In my personal list of investing heroes, the least well-known of them all would likely be the late Walter Schloss. Schloss had picked up the art of investing from the great investing sage Benjamin Graham when he started working for him in 1946. Nearly a decade later in 1955, Schloss left Graham and started managing other people’s money on his own. What followed next was more than 40 years of success. From 1956 to 2000, a long period of 44 years, Schloss’s U.S.-based fund had delivered a compound annual return of 15.3%. Over the same period, the broader U.S. stock…
In my personal list of investing heroes, the least well-known of them all would likely be the late Walter Schloss. Schloss had picked up the art of investing from the great investing sage Benjamin Graham when he started working for him in 1946. Nearly a decade later in 1955, Schloss left Graham and started managing other people’s money on his own.
What followed next was more than 40 years of success. From 1956 to 2000, a long period of 44 years, Schloss’s U.S.-based fund had delivered a compound annual return of 15.3%. Over the same period, the broader U.S. stock market had grown at an annualised rate of just 11.5%.
For some perspective on Schloss’s accomplishment, every $1,000 invested in his fund (in the stock market) in 1956 would have become $525,000 (just $111,000) in 2000.
Schloss fascinates me because he did not depend on fancy-pants math, valuation models, or market forecasts to invest. He merely sought to invest in stocks that were selling at a lower price than his appraisal of their intrinsic business values. His office is spartan (it’s a rented closet space), and his ‘investing team’ consisted only of himself and his son, Edwin, who joined the business in the 1970s.
In 1994, Schloss produced a short memo titled (link opens PDF) Factors needed to make money in the stock market. The memo contained 16 factors which Schloss had relied on while running his fund. Here are 12 of those golden rules (any emphases would be mine) along with my comments.
Rules No.1 to 8: Hit this link
Rule No. 9: “Don’t be in too much of a hurry to sell. If the stock reaches a price that you think is a fair one, then you ca sell but often because a stock goes up say 50%, people say sell it and button up your profit. Before selling try to reevaluate the company again and see where the stock sells in relation to its book value.
Be aware of the level of the stock market. Are yields low and P-E ratios high? Is the stock market historically high? Are people very optimistic etc.?”
Rushing to lock up your gains can be a big mistake. How so? Consider a long-term winner in Singapore’s stock market like Vicom Ltd (SGX: V01). Since the start of 2005, shares of the vehicle inspection and testing outfit have gained 527%.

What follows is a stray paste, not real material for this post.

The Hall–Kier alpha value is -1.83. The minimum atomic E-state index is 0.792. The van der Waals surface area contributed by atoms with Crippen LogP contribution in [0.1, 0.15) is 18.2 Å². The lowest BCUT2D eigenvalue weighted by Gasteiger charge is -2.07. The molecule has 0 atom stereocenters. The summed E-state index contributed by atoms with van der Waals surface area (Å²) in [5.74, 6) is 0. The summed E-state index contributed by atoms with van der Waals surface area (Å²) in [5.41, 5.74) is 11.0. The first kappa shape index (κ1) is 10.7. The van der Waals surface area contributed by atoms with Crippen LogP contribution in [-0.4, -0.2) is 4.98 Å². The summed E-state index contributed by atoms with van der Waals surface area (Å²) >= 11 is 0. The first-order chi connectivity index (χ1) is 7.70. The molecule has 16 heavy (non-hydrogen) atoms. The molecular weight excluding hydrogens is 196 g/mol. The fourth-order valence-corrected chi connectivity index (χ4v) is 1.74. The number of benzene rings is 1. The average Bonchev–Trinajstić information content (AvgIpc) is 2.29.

Source: S&P Capital IQ
If you were to look at Vicom’s price chart above, it’s obvious to see that the stock has broken numerous all-time highs along the way to where it is today. As Vicom’s share price expanded over the years, so too did its value, as alluded to by the company’s growing revenue and earnings that you can see in the chart below. An investor who bought at the start of 2005 and anxiously locked in his first 100% gain without consideration of the company’s future growth would have lost out on so much more.
Source: S&P Capital IQ
Forget about looking at the gains you’ve made in a stock when considering a selling decision. Instead, focus on the relationship between the stock’s price and its business value.
Rule No. 10: “When buying a stock, I find it helpful to buy near the low of the past few years. A stock may go as high as 125 and then decline to 60 and you think it attractive. 3 years before the stock sold at 20 which show that there is some vulnerability in it.”
Rule No. 11: “Try to buy assets at a discount than to buy earnings. Earnings can change dramatically in a short time. Usually assets change slowly. One has to know much more about a company if one buys earnings.”
Diamond manufacturing systems maker Sarine Technologies Ltd (SGX: U77) is a great example of how swift a company’s earnings can change as compared to its assets.
Source: S&P Capital IQ
A smart point’s being made here by Schloss: While it can make sense for investors to focus on a company’s earnings when making an investing decision, it has to be coupled with a good understanding of the business. Failure to do so can result in pain.
Rule No. 12: “Listen to suggestions from people you respect. This doesn’t mean you have to accept them. Remember it’s your money and generally it is harder to keep money than to make it. Once you lost a lot of money it is hard to make it back.”
Humility is an important trait to have in investing. Seth Klarman, another less-known but hugely successful investor, once said:
“You need to balance arrogance and humility… when you buy anything, it’s an arrogant act. You are saying the markets are gyrating and somebody wants to sell this to me and I know more than everybody else so I am going to stand here and buy it… That’s arrogant. And you need the humility to say ‘but I might be wrong.’ And you have to do that on everything.”
We have to keep Klarman’s words in mind. The stock market can be a very unforgiving place for the arrogant and the overconfident.
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The information provided is for general information purposes only and is not intended to be personalised investment or financial advice. Motley Fool Singapore writer Chong Ser Jing owns shares in Vicom and Sarine Technologies.